Since their discovery in nineteenth-century Russia, Greco-Scythian artefacts have been interpreted as masterpieces by Greek craftsmen working according to the tastes of their barbarian patrons. Drawing on a broad array of evidence from archaeology, art history, and textual sources to contextualize Greco-Scythian metalwork in ancient society, this volume confronts the deep confusion between ancient representation and historical reality in contemporary engagementswith the visual legacy of the classical world. In order to unravel the agendas of ancient and modern representation, Meyer places Greco-Scythian art in a long-term context of cultural practice, from thevotive dedications and tomb-side feasts of the steppe lords of antiquity to the civilizing rituals enacted by museum visitors in tsarist Russia.With an abundance of primary sources, this volume offers accessible and unique introductions to the archaeology of Scythia and its ties to inner Asia and classical Greece, modern museum and visual culture studies, and the intellectual history of classics in Russia and the West.... this Western tradition deploys new idioms of form and technique to an established repertoire of object shapes and animal motifs. ... 39a44, with the results from restudy in D. V. Redfern, a#39;A Technical Analysis of the Scythian Gold Hoard from Vettersfelde/Witaszkowoa#39;, Eurasia Antiqua, 6 (2000), 405a41; L. D. Nebelsick, a#39;Ein Kontext fu Ir den Goldhort von Witaszkowo/Vettersfeldea#39;, in M. Flashar (ed.)anbsp;...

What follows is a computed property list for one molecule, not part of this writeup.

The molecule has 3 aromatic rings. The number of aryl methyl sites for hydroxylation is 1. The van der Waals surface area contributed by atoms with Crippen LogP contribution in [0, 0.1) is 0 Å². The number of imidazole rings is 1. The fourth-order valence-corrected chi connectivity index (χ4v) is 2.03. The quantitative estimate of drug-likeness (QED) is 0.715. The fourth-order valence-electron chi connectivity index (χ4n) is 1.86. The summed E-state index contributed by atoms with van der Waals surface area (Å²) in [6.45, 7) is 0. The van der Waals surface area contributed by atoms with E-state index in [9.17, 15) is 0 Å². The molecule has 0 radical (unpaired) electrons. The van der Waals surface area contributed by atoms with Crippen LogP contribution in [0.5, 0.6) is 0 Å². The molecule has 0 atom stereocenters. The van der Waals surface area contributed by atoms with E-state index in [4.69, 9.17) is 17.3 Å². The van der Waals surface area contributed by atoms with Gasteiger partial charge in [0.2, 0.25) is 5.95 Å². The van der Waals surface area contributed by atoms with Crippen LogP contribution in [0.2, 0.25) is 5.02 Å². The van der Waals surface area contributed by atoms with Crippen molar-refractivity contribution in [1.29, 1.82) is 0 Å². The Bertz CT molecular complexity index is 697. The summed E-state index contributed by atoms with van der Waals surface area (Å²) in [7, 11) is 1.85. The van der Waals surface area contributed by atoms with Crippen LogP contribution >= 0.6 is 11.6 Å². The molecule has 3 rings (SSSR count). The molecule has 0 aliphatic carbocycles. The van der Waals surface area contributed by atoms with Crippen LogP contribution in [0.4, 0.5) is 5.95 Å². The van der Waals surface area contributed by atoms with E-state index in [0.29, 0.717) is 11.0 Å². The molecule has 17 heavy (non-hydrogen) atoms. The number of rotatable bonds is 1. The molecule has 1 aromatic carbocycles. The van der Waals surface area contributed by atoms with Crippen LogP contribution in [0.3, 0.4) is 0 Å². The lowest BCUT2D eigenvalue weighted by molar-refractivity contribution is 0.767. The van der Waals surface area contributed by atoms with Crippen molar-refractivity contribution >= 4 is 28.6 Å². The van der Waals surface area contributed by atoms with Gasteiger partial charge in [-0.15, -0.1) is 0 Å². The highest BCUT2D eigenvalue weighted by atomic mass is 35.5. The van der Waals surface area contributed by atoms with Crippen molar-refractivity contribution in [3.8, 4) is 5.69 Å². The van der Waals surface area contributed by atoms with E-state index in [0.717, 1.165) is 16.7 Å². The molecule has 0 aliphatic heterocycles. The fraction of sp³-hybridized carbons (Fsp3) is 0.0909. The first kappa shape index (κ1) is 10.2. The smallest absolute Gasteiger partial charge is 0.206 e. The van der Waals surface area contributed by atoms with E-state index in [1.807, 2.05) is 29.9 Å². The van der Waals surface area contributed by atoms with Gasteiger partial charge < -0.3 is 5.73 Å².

|Title||:||Greco-Scythian Art and the Birth of Eurasia|
|Publisher||:||Oxford University Press - 2013-11|